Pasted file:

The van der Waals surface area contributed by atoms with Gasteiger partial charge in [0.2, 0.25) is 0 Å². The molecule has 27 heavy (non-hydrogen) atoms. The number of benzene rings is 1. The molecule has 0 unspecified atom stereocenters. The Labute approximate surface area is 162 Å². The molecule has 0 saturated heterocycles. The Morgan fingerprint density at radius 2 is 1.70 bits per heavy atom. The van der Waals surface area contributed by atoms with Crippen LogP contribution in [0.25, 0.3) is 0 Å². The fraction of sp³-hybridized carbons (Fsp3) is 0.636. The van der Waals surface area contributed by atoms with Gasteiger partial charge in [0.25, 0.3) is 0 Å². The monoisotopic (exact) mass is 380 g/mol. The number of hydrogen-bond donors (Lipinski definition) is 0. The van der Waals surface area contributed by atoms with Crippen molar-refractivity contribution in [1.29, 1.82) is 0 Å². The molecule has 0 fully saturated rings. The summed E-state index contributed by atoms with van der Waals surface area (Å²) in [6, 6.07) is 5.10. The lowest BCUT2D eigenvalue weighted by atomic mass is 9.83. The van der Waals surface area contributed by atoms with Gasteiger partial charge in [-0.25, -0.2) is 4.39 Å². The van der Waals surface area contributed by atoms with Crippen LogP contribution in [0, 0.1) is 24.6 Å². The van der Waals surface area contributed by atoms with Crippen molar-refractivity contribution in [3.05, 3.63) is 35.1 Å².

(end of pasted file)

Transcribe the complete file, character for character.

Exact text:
The van der Waals surface area contributed by atoms with Gasteiger partial charge in [0.2, 0.25) is 0 Å². The molecule has 27 heavy (non-hydrogen) atoms. The number of benzene rings is 1. The molecule has 0 unspecified atom stereocenters. The Labute approximate surface area is 162 Å². The molecule has 0 saturated heterocycles. The Morgan fingerprint density at radius 2 is 1.70 bits per heavy atom. The van der Waals surface area contributed by atoms with Crippen LogP contribution in [0.25, 0.3) is 0 Å². The fraction of sp³-hybridized carbons (Fsp3) is 0.636. The van der Waals surface area contributed by atoms with Gasteiger partial charge in [0.25, 0.3) is 0 Å². The monoisotopic (exact) mass is 380 g/mol. The number of hydrogen-bond donors (Lipinski definition) is 0. The van der Waals surface area contributed by atoms with Crippen molar-refractivity contribution in [1.29, 1.82) is 0 Å². The molecule has 0 fully saturated rings. The summed E-state index contributed by atoms with van der Waals surface area (Å²) in [6, 6.07) is 5.10. The lowest BCUT2D eigenvalue weighted by atomic mass is 9.83. The van der Waals surface area contributed by atoms with Gasteiger partial charge in [-0.25, -0.2) is 4.39 Å². The van der Waals surface area contributed by atoms with Crippen LogP contribution in [0, 0.1) is 24.6 Å². The van der Waals surface area contributed by atoms with Crippen molar-refractivity contribution in [3.05, 3.63) is 35.1 Å².